“For of those to whom much is given, much is required!” —Luke 12:48, as paraphrased by John F. Kennedy
I generally do not quote scripture, but I believe very strongly in this philosophy. I wrote it down some time ago and keep it on my desk as a reminder of my responsibility in life, although I never knew who the author was. As I began to write this piece I thought I'd find out, so I Googled it and found that it came from a speech by John F. Kennedy during his presidency, in which he quoted from the book of Luke.
It is an appropriate opening for the award we bestow upon an individual who has led the healthcare industry to change in the way we build and use facilities to achieve improved outcomes. The Changemaker Award, as it is so aptly titled, is just that, an award that we give each year at the HEALTHCARE DESIGN conference to a visionary in the healthcare design industry.
Past Changemaker Award winners include Robin Orr, one of the original directors of Planetree; healthcare futurist Leland Kaiser; Bill Thomas, the founder of the Eden Alternative; designer and author Cynthia Liebrock; nurse executive Ann Hendrich; the late Russell J. Coile, one of the early champions of our ideas; and architect and green-design advocate Robin Guenther.
Last November, we proudly bestowed the 2006 Changemaker Award to Frank Sardone, president and CEO of Bronson Methodist Hospital in Kalamazoo, Michigan. In December 2000 under Frank's leadership, Bronson completed a $210 million campus redevelopment project. The project went on to change a community's neighborhood and an institution's culture and to create a design methodology that required accountability. To that end, under Frank's leadership Bronson signed on to become one of the first facilities to agree to measure how the design of the facility improved outcomes and share those data with the entire industry, becoming an early Pebble Project.
I can remember those early Pebble meetings in which we discussed ways to change how we looked at the design of a facility and how that design could be held accountable for better outcomes. It was the leadership during that period that launched a successful national field study project. That project now has some 40 facilities participating in a design methodology that has come to be expected by most hospital leaders—evidence-based design.
Bronson was one of the first facilities in the country to build with all private rooms but, more importantly, it was Frank's leadership that allowed researchers to measure the results of that action. Those measures showed a reduction in nosocomial infections, improved patient satisfaction scores, fewer staff injuries, and a market share improvement not typical in the industry. Under Frank's leadership, the business case was made for these design improvements, linking an extra expenditure to the operational savings typically recouped in the new facility's first year of operation. These data supported a national debate and became a major influence for the new AIA Guidelines, which now call for private rooms in new construction.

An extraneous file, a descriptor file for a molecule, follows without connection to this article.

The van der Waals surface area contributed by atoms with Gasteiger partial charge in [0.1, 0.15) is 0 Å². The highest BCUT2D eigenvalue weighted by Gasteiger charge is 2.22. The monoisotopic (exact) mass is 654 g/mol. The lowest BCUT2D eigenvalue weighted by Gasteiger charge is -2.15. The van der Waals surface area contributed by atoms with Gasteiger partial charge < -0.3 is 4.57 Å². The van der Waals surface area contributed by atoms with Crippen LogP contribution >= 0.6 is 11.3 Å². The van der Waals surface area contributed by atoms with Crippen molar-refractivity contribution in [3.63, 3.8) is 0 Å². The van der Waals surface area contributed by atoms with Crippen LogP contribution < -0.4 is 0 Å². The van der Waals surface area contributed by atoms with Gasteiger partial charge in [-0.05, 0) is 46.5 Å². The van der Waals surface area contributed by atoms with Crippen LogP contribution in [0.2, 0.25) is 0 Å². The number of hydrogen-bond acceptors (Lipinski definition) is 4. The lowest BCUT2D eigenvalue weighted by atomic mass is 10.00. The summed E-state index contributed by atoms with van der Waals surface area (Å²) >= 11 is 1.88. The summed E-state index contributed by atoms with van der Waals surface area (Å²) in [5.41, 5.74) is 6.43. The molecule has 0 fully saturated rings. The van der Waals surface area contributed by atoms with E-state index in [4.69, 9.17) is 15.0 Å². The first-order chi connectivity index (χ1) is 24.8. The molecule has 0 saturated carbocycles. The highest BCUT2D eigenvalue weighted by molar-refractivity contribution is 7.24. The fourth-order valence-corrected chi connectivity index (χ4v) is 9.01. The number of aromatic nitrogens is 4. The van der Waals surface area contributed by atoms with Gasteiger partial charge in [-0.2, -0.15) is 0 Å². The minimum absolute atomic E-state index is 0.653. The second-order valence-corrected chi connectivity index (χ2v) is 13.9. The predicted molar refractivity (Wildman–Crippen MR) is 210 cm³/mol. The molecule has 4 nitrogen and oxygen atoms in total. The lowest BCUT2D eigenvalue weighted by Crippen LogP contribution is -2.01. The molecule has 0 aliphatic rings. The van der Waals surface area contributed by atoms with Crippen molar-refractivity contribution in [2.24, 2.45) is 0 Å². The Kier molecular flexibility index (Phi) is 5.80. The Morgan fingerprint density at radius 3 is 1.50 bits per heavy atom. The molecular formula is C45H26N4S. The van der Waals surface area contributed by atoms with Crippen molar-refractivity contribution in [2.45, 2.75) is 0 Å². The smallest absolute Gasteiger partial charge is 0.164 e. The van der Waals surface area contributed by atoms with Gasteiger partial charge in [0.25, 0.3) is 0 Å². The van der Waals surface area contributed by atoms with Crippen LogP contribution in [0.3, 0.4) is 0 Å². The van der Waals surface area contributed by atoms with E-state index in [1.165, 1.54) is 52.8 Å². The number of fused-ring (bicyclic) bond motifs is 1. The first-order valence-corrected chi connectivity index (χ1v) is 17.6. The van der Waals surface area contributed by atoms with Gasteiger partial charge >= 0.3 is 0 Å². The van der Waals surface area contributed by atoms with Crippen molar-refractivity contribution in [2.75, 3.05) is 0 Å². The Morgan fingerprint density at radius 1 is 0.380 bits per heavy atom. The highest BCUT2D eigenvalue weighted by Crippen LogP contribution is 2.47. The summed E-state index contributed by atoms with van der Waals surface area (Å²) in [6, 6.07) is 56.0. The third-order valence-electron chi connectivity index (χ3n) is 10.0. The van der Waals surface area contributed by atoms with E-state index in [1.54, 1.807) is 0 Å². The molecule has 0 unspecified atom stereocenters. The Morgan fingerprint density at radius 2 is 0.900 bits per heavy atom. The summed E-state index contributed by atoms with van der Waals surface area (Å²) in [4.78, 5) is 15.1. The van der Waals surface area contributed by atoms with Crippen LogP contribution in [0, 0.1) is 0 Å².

Bronson has been recognized not only for the new facility, but also for excellence in patient care, cultural excellence, and the quality of its workforce. While Frank will tell you it is a team effort, none of this would have been possible without visionary leadership. Bronson continues to be recognized for its cutting-edge methodologies and in 2005 won the Malcolm Baldridge National Quality Award, which was established by Congress in 1987 to reward organizational performance excellence.
Frank won the Michigan American College of Healthcare Executives' Regents Young Healthcare Leader Award in 1996 and has served on the boards of numerous professional organizations, including The Center for Health Design, Center for Healthcare Governance, Michigan Hospital Association, and the Michigan Association Insurance Company, as well as the editorial board of HEALTHCARE DESIGN.
If you know Frank or any of our previous Changemaker recipients, then you know that they are blessed with intelligence and warm hearts. It is in those qualities that they take what they have been given and return it to our industry in an enlightened way. On behalf of The Center for Health Design's Board of Directors, staff, and Affiliates, and for all of us who feel strongly about this industry we say thank you to our Changemakers—“for of those to whom much is given, much is required”—because they delivered! HD